Don’t be surprised if the Clippers scour the free-agent market for another big to sign with the room exception or a veteran-minimum deal, as they’re still somewhat light on rim protection behind Zubac. DeMarcus Cousins is out (signed with the Lakers), but what about the soon-to-be-released Dwight Howard or even Joakim Noah?
Okay, those may not sound like great options (a decade late), but remember they’re only being asked to fill 10-15 minutes a night. Shot-blocking, defense-first bigs can still be found, especially when the Clippers have enough shooting to cover up for “traditional” centers.
Once they shore up that hole, it’s difficult to find a weakness on this team.
Beverley, Leonard and George will smother opposing guards and wings. Landry Shamet shot 42.2 percent from deep as a rookie and will help space the floor in the starting lineup. Reigning Sixth Man of the Year Lou Williams will provide microwave scoring off the bench.
Harkless can give Leonard or George a reprieve whenever one of them needs a night off and play small-ball four. Harrell is a high-energy big who can slot in as a small-ball 5 to give former NBA champion coach Doc Rivers his own version of Golden State’s Death Lineup.
The development of Shamet, Kabengele and Jerome Robinson will be quietly critical for the Clippers’ long-term upside, as they’ll be largely devoid of first-round picks after 2021. It’ll become increasingly difficult for them to replenish their supporting cast with young talent, which may cause their championship window to close sooner than expected.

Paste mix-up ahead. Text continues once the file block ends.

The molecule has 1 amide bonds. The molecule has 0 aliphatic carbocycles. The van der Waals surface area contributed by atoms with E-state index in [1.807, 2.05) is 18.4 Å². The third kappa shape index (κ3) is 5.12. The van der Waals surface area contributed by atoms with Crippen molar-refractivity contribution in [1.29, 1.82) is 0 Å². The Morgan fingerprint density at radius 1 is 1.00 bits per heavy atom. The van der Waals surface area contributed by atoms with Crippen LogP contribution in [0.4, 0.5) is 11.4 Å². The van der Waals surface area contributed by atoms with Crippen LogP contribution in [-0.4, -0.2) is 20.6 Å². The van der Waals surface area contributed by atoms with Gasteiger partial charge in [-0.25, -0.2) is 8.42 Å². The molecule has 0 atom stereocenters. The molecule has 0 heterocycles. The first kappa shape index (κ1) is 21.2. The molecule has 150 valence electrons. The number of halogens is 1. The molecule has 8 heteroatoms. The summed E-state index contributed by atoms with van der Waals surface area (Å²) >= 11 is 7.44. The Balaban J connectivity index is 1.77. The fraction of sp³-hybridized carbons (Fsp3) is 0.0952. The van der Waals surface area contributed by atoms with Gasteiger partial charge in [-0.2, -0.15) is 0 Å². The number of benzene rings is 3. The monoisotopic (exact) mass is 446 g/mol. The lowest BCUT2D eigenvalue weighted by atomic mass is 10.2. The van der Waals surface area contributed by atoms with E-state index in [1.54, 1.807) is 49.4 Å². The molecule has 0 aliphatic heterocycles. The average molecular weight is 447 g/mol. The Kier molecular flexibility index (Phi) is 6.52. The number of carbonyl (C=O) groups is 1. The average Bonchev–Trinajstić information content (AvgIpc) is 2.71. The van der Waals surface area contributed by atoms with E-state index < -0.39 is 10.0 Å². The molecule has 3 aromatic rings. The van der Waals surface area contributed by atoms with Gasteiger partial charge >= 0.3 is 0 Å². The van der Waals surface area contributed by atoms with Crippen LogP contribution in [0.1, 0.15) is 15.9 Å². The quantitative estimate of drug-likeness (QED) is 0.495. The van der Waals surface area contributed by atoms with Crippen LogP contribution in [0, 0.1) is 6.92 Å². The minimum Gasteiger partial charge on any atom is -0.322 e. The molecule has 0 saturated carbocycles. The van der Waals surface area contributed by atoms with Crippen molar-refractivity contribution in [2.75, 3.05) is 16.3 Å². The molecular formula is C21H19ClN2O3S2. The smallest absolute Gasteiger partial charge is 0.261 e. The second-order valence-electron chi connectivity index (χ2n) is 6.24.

That’s a gamble worth taking when the alternative was striking out on Leonard, especially if he otherwise might have joined LeBron James and Anthony Davis on the crosstown rival Lakers.
Although the Clippers have now asserted themselves as championship favorites, they’ll face plenty of competition for the Warriors’ vacated throne this year.
The Lakers have quickly pivoted to their plan B after whiffing on Leonard, adding shooters such as Danny Green, Kentavious Caldwell-Pope and Quinn Cook to complement James and Davis. They also signed centers JaVale McGee and DeMarcus Cousins to reduce the wear-and-tear Davis endures during the regular season.
The Utah Jazz likewise loaded up this offseason, trading for Mike Conley and signing Bojan Bogdanovic, Ed Davis, Jeff Green and Emmanuel Mudiay in free agency. They’re quietly lurking as perhaps the biggest threat in the West to the Clippers, although the Lakers, Houston Rockets, Denver Nuggets and Portland Trail Blazers would likely beg to differ.
Leonard’s departure from the Raptors thinned out the mix of contenders in the East, although the Bucks and new-look 76ers still lurk among the star-studded Brooklyn Nets and reloaded Indiana Pacers. Reigning MVP Giannis Antetokounmpo figures to use his squad’s Eastern Conference Finals collapse as motivation, while the Monstars Sixers have doubled down on size after swapping out JJ Redick and Jimmy Butler for Josh Richardson and Al Horford this offseason.
The NBA’s title picture is as wide-open as it’s been since the 2014-15 campaign when the Warriors began their rise to power as James detonated one superteam in Miami to form another in Cleveland. As many as 10 franchises could talk themselves into being legitimate championship contenders this year.
After adding Leonard and George, the Clippers suddenly appear to have the inside track.
Bryan Toporek is a contributor at The Basketball Writers. He’s also a Quality Editor for Bleacher Report, co-hosts The NBA Podcast and contributes at FanSided and elsewhere. He still trusts the Process.